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Two hours before sunrise and an insistent and regular barking call echoed around the village. I gradually tuned in, at first subconsciously and then awake. My first thought was that a fox was marking its’ territory. But it was only late Summer and the fox generally calls during those crisp and frosty Winter nights.   Besides, this call lacked the scream note that is characteristic of the vixen’s call. This was had a more guttural note. Whatever it is was initially progressing west along the old railway line, the call getting more distant, until at some point it turned and covered the same ground again. It dawned on me that it could only be a deer. Probably one of the Roebucks from Keeper’s Wood. The combine harvester had just cut the wheat surrounding the wood and the deer horizons had extended. It is the rutting season and this buck was spreading his message and clearly announcing his presence. With this thought I went back to sleep.  

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This weekend the skies are emptier. The Swifts which, for the last four months have blazed around the cottage roofs, have headed south. Or so I assume. In the past, after seeming to have left they have reappeared for a final joyful circuit. Not this year. Although I expect to see some more birds as they pass through from more northerly summers.

In their place flocks of Jackdaws and Rooks roll around the country gleaning what they can from the newly harvested fields. Jackdaws always seem to me to be positive and high-spirited in their approach to life. Their calls ricochet around the village as they set of in the morning and later, once again as they return to roost.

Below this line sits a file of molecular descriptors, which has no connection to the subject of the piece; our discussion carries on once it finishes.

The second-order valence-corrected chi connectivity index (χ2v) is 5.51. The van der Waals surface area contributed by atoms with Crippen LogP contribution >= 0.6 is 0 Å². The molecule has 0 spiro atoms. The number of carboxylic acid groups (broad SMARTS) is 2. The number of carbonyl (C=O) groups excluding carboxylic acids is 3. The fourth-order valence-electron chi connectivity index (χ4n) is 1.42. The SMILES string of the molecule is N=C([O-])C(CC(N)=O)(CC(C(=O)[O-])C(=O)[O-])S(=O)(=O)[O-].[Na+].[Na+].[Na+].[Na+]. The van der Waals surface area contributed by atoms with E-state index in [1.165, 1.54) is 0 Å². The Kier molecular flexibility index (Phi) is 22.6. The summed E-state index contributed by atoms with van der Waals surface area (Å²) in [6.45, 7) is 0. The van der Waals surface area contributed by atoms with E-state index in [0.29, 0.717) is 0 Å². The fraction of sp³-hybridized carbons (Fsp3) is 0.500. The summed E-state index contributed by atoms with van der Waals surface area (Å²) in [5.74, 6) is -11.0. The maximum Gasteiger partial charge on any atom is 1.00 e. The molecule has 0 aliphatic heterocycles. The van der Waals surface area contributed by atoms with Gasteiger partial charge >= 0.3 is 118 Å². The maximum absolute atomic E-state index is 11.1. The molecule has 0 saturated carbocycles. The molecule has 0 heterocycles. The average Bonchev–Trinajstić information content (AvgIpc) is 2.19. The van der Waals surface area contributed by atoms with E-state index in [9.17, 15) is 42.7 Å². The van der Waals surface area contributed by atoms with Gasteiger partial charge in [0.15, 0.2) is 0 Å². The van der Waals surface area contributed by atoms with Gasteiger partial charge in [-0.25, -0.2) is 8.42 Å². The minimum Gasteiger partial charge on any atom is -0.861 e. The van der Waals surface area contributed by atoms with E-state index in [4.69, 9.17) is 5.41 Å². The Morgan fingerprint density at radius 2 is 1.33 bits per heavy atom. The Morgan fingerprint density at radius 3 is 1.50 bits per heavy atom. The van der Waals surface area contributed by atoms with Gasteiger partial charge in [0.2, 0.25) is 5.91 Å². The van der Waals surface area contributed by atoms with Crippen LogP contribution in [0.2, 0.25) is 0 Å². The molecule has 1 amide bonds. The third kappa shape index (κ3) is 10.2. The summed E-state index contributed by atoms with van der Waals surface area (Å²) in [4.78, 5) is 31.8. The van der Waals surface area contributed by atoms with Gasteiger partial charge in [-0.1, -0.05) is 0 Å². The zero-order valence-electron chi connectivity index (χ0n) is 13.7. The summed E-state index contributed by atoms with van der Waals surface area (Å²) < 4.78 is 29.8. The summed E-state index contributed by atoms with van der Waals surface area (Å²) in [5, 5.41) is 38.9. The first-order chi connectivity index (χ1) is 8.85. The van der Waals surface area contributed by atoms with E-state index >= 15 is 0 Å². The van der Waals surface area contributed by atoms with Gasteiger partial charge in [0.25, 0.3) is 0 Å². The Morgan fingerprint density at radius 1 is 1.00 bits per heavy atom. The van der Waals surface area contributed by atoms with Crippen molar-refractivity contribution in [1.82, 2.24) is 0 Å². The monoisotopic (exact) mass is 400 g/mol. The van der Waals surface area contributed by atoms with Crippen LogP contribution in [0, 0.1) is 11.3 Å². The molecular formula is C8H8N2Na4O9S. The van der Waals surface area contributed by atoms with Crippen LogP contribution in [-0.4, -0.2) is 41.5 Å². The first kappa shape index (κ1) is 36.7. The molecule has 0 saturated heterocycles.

It was their call that announced their arrival. Drifting down on the breeze. The heat of the day had built all morning and the up-draughts were enough to carry a family of four Buzzards which soared in lazy spirals over the village. They gradually drifted westwards, circles seeming to link and then part as each bird adopted its thermal. They occasionally called as the gentle breeze carried them towards Aylsham and beyond.

A June Otter

June 16, 2013

Otters have a habit of putting in an appearance when you least expect them. It may be their natural inquisitiveness. This morning’s Otter was a case in point. All four of us were walking upstream on the Common. As usual there were several conversations going on at once, and whilst our attention was diverted, the Otter surfaced for a few seconds before submerging and leaving a trail of bubbles as it disappeared. But that few seconds was enough. We had been Otter-less, or at least lacking I’m sightings, for a few months. Perhaps they were not in the area or maybe they were keeping a low profile whilst rearing young. Now they were back. All we need to do is to not expect to see them, not worry about how much noise we make and then we should see them again.

Young Greys

June 15, 2013

The arrival of young Grey Squirrels in the garden has been a recent highlight for the whippets. The young Greys are vandals of the first order. Only the anti-squirrel bird feeder has survived their ingenious robbery. But they are thorough and they cannot resist picking up the last spilled kernel from the ground. This is what the whippets wait for. A marauding dash through garden furniture and other obstacles to the foot of the tree. The squirrels escape, but they always climb to such a height that seems to infer that dogs might be able to climb trees one day.

June has proved to be such a changeable month. There is no pattern in the weather. Nothing is settled. This is reflected in the behaviour of birds. On Monday morning, for example, the fine early morning was heralded by the constant call of the Cuckoo. And not from just one direction – the calls seemed to be from Oxnead at one minute, from the Town field the following and from Burgh the next. At the time is sounded like a last hurrah and since then it’s calls have been absent or at the very most sporadic. My suspicion is that the job is done and the Cuckoo must now concentrate on building up energy again for the long trip south. This is not so far away.